Remember that kid from elementary school, the one with the terrible depth perception? That was me. I fell down stairs, missed the next rung on the monkey bars, and could always be counted on to drop the easiest pop fly. But I eventually grew out of that, and these days my depth perception is probably as good as the next guy's. My spatial depth perception, that is. On the other hand, my ability to perceive and react to the depths of time remains terrible—just like everyone else's.
Lately, I've come to believe that humanity's poor time-depth perception explains our lack of environmental coordination. Basing all our plans on a paltry few decades of experience—or at most a century or two of records—we ignore the clear lessons of the deep past and insist on building and rebuilding in floodplains and fire-prone forests. We dam rivers and drain wetlands with little thought for the long-term consequences. We eliminate enormous populations of passenger pigeons and bison, overfish stock after stock, and still are stunned each time it happens again.
There's no question that time has depth. Planet Earth is billions of years old. Events like the advance and retreat of ice sheets are so brief that they hardly register on the geological time scale, which is measured in eons and eras, each many millions of years long. By comparison, the Earth's spatial dimensions are trivial. I will never climb Mount Everest, but on my Saturday hikes I often average five and a half miles, which is about the height of that highest peak above sea level. I just have to imagine going up a mountain, instead of across a landscape. Plus, we have plenty of other tools at our disposal—cars and ships and airplanes—that allow us to take the measure of the world, to travel to its remotest corners.
By contrast, our experience of time can't be mechanically enhanced. It is simply gained the painful and old-fashioned way: by getting older, day by day and year by year. Of course, we can improve our time-depth perception by using science and imagination. The insights into the history of the Earth provided by geology, paleontology and evolutionary biology are amazing.
It has been millions of years since dinosaurs walked the Earth, but every child holds a vivid imaginative picture of those incredible creatures, thanks to the painstaking work of scientists. And yet, how little thought do we grownups spare for our planet's past!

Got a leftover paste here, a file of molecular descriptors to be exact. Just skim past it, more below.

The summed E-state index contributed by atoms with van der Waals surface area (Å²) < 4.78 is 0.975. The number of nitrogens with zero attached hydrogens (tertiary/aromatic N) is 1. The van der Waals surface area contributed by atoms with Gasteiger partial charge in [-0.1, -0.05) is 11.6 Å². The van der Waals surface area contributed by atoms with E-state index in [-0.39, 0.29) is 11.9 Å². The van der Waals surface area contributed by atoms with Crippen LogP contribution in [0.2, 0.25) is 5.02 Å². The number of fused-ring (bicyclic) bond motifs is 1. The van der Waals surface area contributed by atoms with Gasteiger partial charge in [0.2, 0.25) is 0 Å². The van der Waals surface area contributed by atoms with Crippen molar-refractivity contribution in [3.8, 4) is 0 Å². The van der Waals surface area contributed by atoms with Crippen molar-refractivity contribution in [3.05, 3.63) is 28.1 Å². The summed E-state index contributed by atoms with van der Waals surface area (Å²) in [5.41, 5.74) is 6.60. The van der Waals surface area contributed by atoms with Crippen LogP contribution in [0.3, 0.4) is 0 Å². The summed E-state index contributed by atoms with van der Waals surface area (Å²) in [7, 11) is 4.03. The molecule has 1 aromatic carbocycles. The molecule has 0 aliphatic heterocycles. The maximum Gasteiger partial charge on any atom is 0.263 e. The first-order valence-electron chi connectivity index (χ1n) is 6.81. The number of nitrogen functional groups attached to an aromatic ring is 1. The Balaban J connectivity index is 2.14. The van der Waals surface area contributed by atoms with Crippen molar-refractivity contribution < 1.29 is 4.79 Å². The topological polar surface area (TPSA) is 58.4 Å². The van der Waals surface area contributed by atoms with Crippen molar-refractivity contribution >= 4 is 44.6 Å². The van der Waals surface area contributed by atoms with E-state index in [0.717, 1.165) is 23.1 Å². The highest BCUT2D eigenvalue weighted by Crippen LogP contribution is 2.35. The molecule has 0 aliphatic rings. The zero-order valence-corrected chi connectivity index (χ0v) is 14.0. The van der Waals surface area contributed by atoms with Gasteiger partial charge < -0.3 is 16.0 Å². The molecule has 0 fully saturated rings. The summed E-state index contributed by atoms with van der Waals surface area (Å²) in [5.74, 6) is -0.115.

Against all evidence, we believe that the world we grew up with is the norm, and that any changes we notice are mere temporary fluctuations in the status quo that will pass. This belief in a stable natural world has never been less accurate—or more dangerous—than it is today. Climate scientists and ecologists have no doubt that climate change, or, more aptly, climate chaos, will transform the planet's habitats in the coming decades. But they have surprisingly little confidence in their ability to predict what the world to come will be like. Indeed, climate change ecologists commonly use an ominous-sounding term: "the no-analog future." That is, they believe that the future world will resemble nothing that we've ever seen before.
This is in sharp contrast to how most of us picture the future. To the extent that we accept the likelihood of any climate-driven changes at all, we expect simple northward shifts of the habitats we know. Let's say temperatures in San Francisco will come to resemble those in Southern California today. Well, then, we expect that the plant life of the Bay Area will become more like that around Los Angeles.
Unfortunately for this orderly picture, studies of past environments suggest that major climate changes shuffle species into new and unpredictable arrangements. The associations that seem so natural and permanent today, say, between pines and oaks in the California foothills, or between sagebrush and juniper in the Great Basin, may fall apart in the future. What new arrangements will come ... well, if we think we know, we are kidding ourselves. To prepare for this chaotic future world, the best we can do is to try to slow the pace of climate change and preserve as many species as we can, to give nature a chance to adapt with as little dislocation as possible.
Back in elementary school, when my depth perception finally started to improve, I figured out that to catch that pop fly, I had to keep my eye on the ball and move to where it was going to come down. As environmental changes come hard and fast, will we be able to do something similar —anticipate and adapt and keep our eye on the rapidly moving ball? Let's hope so, because our very future will depend on our depth perception—of time.